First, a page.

The line made another circuit of the room while Alun hovered in stunned disbelief, and he realized David was in the lead. While everyone else, from the nineteen-year-old victim of an obsessed werewolf stalker to the fifty-nine-year-old witness to the transformation of an entire pack of swan maidens, danced in perfect time to the music, their arms waving with the lyrical grace that a true fae bard always inspired in his audience, David moved like an inebriated zombie.

David jerked and twitched without regard to the beat of the song, punching the air randomly, and occasionally pausing to shake his perfect arse or indulge in arcane movements with his arms, as if he were shaping letters.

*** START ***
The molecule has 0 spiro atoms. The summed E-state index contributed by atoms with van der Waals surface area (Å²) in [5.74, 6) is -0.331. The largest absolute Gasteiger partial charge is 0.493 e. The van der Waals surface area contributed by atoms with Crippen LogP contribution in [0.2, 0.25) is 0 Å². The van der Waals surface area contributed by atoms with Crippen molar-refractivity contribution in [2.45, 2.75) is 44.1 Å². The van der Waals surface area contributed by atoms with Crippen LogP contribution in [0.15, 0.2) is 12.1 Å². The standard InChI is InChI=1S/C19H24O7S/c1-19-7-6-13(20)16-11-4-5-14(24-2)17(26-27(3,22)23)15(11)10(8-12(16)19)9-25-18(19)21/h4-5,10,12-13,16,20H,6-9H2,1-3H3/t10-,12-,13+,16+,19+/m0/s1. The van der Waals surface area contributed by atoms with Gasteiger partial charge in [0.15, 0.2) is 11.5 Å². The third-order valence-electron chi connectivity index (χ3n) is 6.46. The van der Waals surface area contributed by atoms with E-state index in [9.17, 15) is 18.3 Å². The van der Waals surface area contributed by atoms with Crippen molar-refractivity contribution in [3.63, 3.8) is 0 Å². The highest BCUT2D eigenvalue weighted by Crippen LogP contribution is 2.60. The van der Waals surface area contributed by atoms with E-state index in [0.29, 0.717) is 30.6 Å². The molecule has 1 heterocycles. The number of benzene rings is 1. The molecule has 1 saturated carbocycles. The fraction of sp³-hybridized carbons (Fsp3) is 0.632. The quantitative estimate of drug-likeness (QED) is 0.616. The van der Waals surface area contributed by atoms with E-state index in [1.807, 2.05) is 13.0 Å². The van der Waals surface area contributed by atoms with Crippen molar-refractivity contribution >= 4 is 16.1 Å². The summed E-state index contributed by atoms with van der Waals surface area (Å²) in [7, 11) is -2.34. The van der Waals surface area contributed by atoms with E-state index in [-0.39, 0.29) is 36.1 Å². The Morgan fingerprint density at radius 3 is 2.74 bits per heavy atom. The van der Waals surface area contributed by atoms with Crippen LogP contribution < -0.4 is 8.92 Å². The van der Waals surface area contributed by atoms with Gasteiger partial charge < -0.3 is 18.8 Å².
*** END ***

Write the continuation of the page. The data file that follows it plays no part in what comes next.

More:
If that was his intent, he was as poor a speller as he was a dancer, because the letters resembled an A, a Y, an M, and a C.

David pranced past Alun. "Woo woo woo!" he called, flapping like an agitated owl, and the rest of the group hooted in response.

"Interesting," Kristof murmured at Alun's shoulder. "I hadn't realized you'd added dance therapy to your repertoire."

"I didn't realize vampires made jokes."

"It's a privilege reserved for the highest rank."

"Good to know." Alun strode behind David's desk and killed the CD playback.

Immediately, all the erstwhile dancers blinked at one another, ducking their heads in well-deserved embarrassment. Goddess preserve him, this could set them all back months. Here, in the place where they should be safe, they'd been exposed to another supernatural phenomenon.

David stood in the middle of the room, his arms still raised overhead, the tails of his jacket flaring out like wings, his gaze riveted on Alun. One of the clients, the appliance technician who'd encountered a nest of teenaged vampires while repairing a furnace, slapped David on the shoulder on his way to his seat.